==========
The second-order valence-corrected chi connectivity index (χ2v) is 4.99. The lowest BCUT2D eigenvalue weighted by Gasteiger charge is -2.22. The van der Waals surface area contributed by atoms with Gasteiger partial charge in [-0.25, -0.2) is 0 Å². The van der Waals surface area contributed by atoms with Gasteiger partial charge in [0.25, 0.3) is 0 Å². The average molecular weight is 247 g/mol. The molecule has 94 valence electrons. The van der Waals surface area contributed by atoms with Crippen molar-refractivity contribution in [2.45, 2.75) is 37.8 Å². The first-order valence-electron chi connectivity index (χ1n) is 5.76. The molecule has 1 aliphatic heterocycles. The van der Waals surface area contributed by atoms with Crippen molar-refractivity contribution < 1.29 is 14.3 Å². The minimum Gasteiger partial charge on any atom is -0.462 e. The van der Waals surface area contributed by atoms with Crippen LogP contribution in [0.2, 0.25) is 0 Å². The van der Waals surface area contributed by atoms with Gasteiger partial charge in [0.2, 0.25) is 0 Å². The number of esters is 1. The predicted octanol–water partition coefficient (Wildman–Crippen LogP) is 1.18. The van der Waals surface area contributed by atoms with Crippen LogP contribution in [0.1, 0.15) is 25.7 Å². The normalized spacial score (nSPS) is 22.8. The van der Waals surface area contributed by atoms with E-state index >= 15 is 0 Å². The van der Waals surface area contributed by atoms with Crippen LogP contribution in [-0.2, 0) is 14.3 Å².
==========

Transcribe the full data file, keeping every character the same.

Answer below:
The second-order valence-corrected chi connectivity index (χ2v) is 4.99. The lowest BCUT2D eigenvalue weighted by Gasteiger charge is -2.22. The van der Waals surface area contributed by atoms with Gasteiger partial charge in [-0.25, -0.2) is 0 Å². The van der Waals surface area contributed by atoms with Gasteiger partial charge in [0.25, 0.3) is 0 Å². The average molecular weight is 247 g/mol. The molecule has 94 valence electrons. The van der Waals surface area contributed by atoms with Crippen molar-refractivity contribution in [2.45, 2.75) is 37.8 Å². The first-order valence-electron chi connectivity index (χ1n) is 5.76. The molecule has 1 aliphatic heterocycles. The van der Waals surface area contributed by atoms with Crippen molar-refractivity contribution < 1.29 is 14.3 Å². The minimum Gasteiger partial charge on any atom is -0.462 e. The van der Waals surface area contributed by atoms with Crippen LogP contribution in [0.2, 0.25) is 0 Å². The van der Waals surface area contributed by atoms with Gasteiger partial charge in [0.2, 0.25) is 0 Å². The number of esters is 1. The predicted octanol–water partition coefficient (Wildman–Crippen LogP) is 1.18. The van der Waals surface area contributed by atoms with Crippen LogP contribution in [0.1, 0.15) is 25.7 Å². The normalized spacial score (nSPS) is 22.8. The van der Waals surface area contributed by atoms with E-state index >= 15 is 0 Å². The van der Waals surface area contributed by atoms with Crippen LogP contribution in [-0.2, 0) is 14.3 Å².